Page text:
Among the techniques for facilitating alternative transportation is converting a 4 lane road to one with 3 car lanes, 2 bike lanes along either curb. That straight, wide swath may be good for automobiles, but it's as enticing for bikers and walkers. Why not forget them the former group, as least while one is trying to figure out what pedestrians like, and what makes certain walks great, and others just tolerable. There's research on just that (see Lyn Lofland's The Public Realm, 1988.)
As ol' Karl Marx noted, of course, too often our professional jobs require such specialization that we become alienated from the way others use the products of our work. Designers are a prime example of this when they feel compelled to design things without an understanding of the user's perspective. There can be little doubt that the sidewalk engineers who designed the one that goes by Centenary and Georges on Kings Highway hadn't done much of that kind of walking themselves.
In place of building from the ground up, using the users perspective to develop a basic understanding, then sets of priorities, then design template and manufacturing specifications, and only then confronting the equally developed but much more established knowledge around automobile transportation to see how they might mesh.
I guess I'm arguing that the State's policy that we're working on with the DOTD group should require planners to design at least one optimal plan for each kind of alternative transportation that might be used beneficially. Those ideal plans for alternative forms of transportation can serve to articulate the desired features of routes to transportation engineers that are otherwise constrained by the of the automobile framework.
My personal problem with using this technique as the default and best option, is partly that's often not the best. And that's because we're contaminating our thinking of what the walker wants with what the biker wants, and what the motor vehicle already has. I bet most of us would agree that it's far worse to walk, or even bike along a road, instead of somewhere better. If you think of all the places you've had great walks--my personal fave's range from big time hiking trails to paths out the backdoor that take you those trails, or the paths that take the family to school and us to work--we can learn what makes them good, and we can create better routes for pedestrians that have those qualities. Whatever makes a route appealing and used, whatever it is about the sidewalk, or even rough trail that goes across a field, through a forest, along a bayou, pond or lake, or one that goes under a bridge or road, or even through a tunnel, should be used by people like us, by the LA DOTD group that's updating the state's master plan for bike-ped needs, and by designers and planners in general, to seek out opportunities other than roads for biking and walking. (It is the era of off-road mountain biking, after all. We're riding those heavy old schwins, anymore, nor just those skinny tired racers.)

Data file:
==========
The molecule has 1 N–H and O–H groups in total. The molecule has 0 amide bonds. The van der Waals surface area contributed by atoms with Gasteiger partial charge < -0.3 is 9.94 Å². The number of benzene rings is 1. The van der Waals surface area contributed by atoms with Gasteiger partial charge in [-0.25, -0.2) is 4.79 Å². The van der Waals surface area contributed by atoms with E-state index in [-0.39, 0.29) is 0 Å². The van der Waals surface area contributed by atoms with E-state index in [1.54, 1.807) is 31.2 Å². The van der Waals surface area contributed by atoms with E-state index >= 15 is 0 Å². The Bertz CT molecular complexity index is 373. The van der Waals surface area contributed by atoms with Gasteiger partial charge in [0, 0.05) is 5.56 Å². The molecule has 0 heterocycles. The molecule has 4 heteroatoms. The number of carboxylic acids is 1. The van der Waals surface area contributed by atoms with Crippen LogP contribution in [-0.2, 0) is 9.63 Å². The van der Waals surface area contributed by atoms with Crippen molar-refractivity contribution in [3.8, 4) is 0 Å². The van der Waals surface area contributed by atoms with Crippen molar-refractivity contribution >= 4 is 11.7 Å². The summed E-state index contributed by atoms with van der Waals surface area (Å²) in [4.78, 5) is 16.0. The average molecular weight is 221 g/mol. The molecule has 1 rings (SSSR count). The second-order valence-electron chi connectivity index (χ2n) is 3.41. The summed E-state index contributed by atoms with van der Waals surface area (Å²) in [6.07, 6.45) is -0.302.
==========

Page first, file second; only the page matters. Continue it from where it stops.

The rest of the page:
For example, if you want to create network of routes between the major cities, would you want to do it by the interstate?